How can you be sure there is no God?

The following is a transcription of the podcast made available HERE.

Welcome to the ex-Christian monologues, a podcast from the webmaster of

I’m Dave, the webmaster, and it’s March 26, 2006.

Here’s a comment someone posted on ExChristian.Net just this morning:

“May I ask you a question?” writes the poster. “How are you so sure that there is no god. I think I understand well the position of agnostics. But I am curious about your conviction of no god. Anybody tell me?”

It is both frustrating and fascinating the number of times I’ve seen this question. The people asking are usually sincere, or appear sincere – they believe they are asking a pretty good question, one the requires a pretty good answer. Some people think that by simply asking that question, or some variation of it, that they’ve made a good point, or proven something.

Another version of the “how can you be sure there is no god” question, would be: “what is your evidence that there is no god?”

Okay, let’s consider this for a bit.

Here’s a statement: There is a god.

Here’s another statement: There is no god.

On the face of it, many people see these two statements as almost two sides of the same coin. What I mean by that is that Christians generally see these two statements: There is a god, vs. There is no god, as equal.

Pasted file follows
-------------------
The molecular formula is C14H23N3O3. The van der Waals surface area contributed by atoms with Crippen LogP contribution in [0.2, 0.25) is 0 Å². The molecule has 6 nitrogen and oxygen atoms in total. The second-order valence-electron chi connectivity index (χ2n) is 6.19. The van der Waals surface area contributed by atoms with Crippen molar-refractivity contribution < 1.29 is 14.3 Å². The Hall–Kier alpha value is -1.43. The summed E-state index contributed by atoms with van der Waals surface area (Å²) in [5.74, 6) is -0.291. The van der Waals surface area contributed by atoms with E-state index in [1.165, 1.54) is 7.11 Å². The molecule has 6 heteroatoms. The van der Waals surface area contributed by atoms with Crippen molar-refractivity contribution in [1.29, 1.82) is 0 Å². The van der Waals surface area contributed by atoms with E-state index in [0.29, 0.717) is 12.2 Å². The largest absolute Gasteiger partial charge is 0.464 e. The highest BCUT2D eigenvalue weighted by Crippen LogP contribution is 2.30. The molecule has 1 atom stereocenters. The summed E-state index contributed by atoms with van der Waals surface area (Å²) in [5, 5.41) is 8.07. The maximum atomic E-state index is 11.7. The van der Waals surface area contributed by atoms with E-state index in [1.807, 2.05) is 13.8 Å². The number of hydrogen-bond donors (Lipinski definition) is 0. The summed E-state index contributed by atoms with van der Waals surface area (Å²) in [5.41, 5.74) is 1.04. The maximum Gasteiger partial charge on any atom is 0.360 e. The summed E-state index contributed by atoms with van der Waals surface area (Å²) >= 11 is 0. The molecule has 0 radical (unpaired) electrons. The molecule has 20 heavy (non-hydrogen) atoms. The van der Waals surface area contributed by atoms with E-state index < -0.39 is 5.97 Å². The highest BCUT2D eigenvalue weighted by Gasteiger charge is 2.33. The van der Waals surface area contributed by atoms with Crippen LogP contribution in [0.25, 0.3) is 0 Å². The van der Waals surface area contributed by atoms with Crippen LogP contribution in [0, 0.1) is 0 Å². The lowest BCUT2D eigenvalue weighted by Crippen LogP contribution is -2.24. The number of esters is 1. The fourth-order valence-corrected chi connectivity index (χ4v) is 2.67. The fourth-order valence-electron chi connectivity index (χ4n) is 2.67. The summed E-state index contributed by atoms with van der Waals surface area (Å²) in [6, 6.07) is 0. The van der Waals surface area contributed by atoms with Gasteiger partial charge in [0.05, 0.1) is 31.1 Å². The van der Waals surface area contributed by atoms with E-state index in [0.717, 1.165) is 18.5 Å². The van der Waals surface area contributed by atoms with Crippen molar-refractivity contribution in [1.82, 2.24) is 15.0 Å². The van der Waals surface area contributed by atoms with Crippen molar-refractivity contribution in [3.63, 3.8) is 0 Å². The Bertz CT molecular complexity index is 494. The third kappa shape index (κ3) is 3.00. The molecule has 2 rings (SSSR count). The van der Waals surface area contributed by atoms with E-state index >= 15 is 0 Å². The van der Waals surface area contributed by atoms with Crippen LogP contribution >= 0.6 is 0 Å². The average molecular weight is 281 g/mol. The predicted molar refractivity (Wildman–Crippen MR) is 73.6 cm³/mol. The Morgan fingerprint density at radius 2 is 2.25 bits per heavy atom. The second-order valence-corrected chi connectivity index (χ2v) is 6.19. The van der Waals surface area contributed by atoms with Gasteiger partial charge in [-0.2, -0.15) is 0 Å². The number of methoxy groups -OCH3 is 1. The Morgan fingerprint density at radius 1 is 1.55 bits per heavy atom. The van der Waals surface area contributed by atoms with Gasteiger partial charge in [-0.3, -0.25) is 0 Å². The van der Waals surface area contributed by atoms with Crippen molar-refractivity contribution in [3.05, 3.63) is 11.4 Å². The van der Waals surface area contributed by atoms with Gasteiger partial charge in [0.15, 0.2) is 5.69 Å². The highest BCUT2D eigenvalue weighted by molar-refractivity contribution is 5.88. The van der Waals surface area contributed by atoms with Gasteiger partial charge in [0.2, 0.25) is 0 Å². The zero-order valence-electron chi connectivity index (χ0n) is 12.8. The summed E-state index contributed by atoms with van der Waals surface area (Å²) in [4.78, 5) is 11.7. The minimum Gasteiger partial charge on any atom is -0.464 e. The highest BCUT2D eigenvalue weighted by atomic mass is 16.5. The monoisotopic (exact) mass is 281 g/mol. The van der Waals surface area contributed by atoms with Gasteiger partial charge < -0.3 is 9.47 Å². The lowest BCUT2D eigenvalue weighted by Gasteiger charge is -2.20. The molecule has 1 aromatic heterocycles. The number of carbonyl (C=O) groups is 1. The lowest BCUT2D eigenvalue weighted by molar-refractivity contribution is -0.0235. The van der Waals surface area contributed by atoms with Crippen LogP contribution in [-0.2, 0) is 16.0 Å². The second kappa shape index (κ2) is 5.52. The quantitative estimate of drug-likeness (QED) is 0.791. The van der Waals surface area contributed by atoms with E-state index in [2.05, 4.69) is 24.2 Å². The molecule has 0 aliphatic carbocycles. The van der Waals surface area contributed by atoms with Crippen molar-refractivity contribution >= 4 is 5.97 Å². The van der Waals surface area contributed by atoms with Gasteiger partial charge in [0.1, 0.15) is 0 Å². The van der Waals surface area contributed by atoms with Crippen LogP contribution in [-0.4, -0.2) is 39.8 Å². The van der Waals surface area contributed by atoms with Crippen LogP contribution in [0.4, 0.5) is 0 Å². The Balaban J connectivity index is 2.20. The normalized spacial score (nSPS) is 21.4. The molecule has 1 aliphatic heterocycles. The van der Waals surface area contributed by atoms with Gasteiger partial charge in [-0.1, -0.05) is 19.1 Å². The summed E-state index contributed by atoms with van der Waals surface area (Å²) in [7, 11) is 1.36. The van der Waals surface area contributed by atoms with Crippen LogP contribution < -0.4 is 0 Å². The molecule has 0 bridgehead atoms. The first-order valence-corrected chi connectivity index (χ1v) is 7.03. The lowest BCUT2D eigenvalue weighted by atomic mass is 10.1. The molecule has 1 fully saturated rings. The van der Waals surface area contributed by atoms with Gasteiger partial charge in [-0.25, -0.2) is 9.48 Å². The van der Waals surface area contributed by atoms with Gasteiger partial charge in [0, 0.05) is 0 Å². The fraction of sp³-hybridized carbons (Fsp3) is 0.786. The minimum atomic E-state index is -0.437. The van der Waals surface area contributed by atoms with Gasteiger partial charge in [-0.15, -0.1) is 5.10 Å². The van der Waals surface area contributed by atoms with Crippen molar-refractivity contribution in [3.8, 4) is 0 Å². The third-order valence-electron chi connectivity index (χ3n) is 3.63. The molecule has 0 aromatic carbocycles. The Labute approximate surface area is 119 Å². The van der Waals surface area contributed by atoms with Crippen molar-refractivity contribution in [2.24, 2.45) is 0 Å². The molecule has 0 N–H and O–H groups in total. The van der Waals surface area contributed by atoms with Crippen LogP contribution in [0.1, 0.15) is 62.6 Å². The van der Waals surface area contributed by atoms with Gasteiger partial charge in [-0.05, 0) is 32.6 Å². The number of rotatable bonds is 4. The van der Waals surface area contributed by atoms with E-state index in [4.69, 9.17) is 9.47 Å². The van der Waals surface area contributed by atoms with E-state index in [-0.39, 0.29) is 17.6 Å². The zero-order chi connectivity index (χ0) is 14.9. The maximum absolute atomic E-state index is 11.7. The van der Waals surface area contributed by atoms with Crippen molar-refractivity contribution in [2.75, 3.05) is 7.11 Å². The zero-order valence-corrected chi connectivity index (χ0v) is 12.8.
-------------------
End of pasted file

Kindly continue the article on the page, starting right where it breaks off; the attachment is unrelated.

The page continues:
But are they really equal?

Let’s create a scene here. I’m no longer a Christian and I’m talking to a Christian friend. My Christian friend states there is a god and I deny that there is a god. Surprised by my denial, he asks me for my evidence that there is no god. I ask him for his evidence that there is a god and he shakes his head, asking again for my evidence that there is no god.

We seem to be at an impasse.

Then he waves his arms dramatically and proclaims, “Look at the world we live in, the complexity and variety of life, the beauty of creation, the majesty of the heavens. That is evidence of my god.”

I look around, and I have to admit, his description is apt. Life is wonderful and so is the rest of the Universe. I have to agree with him on that. What I deny is that the existence of the Universe gives incontrovertible evidence of a god, or that a god played a role in creating the Universe.

My friend and I share a few common beliefs. We both believe life is grand and that the Universe exists, and is magnificent. Now my friend wants to add another belief to this list, a belief in a god.

Now, I freely admit, I don’t know where the Universe came from, if it came from anywhere. I don’t know why our planet appears beautiful to my eyes, or how life can be so complex. I don’t know – I admit it. My Christian friend has offered an explanation for the existence of these things – things we can both agree are quite remarkable.

Now, this is where the in breakdown in our conversation starts – right here.

My friend is the one offering an explanation for why the Universe exists and why it is the way it is. I am not offering an explanation; I’m claiming ignorance on these points. He is claiming authoritative knowledge.